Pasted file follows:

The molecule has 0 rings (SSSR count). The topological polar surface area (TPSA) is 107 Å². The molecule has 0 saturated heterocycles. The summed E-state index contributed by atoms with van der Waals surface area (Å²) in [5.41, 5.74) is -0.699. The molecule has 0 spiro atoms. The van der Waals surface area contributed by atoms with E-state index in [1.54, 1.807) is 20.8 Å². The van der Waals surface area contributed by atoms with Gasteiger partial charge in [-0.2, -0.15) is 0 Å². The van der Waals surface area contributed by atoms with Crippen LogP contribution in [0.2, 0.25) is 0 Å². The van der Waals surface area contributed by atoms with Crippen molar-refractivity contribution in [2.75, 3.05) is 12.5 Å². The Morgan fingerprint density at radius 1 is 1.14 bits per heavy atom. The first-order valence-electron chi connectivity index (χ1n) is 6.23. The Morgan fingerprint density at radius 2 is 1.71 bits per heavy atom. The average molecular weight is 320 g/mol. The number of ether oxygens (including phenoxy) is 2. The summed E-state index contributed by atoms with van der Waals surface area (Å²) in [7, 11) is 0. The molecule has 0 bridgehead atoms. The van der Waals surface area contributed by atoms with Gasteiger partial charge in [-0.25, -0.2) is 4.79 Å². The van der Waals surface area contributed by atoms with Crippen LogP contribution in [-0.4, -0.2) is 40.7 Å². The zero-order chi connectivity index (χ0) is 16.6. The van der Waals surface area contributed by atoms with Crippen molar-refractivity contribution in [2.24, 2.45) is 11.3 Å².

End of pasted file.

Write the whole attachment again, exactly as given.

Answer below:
The molecule has 0 rings (SSSR count). The topological polar surface area (TPSA) is 107 Å². The molecule has 0 saturated heterocycles. The summed E-state index contributed by atoms with van der Waals surface area (Å²) in [5.41, 5.74) is -0.699. The molecule has 0 spiro atoms. The van der Waals surface area contributed by atoms with E-state index in [1.54, 1.807) is 20.8 Å². The van der Waals surface area contributed by atoms with Gasteiger partial charge in [-0.2, -0.15) is 0 Å². The van der Waals surface area contributed by atoms with Crippen LogP contribution in [0.2, 0.25) is 0 Å². The van der Waals surface area contributed by atoms with Crippen molar-refractivity contribution in [2.75, 3.05) is 12.5 Å². The Morgan fingerprint density at radius 1 is 1.14 bits per heavy atom. The first-order valence-electron chi connectivity index (χ1n) is 6.23. The Morgan fingerprint density at radius 2 is 1.71 bits per heavy atom. The average molecular weight is 320 g/mol. The number of ether oxygens (including phenoxy) is 2. The summed E-state index contributed by atoms with van der Waals surface area (Å²) in [7, 11) is 0. The molecule has 0 bridgehead atoms. The van der Waals surface area contributed by atoms with Gasteiger partial charge in [-0.25, -0.2) is 4.79 Å². The van der Waals surface area contributed by atoms with Crippen LogP contribution in [-0.4, -0.2) is 40.7 Å². The zero-order chi connectivity index (χ0) is 16.6. The van der Waals surface area contributed by atoms with Crippen molar-refractivity contribution in [2.24, 2.45) is 11.3 Å².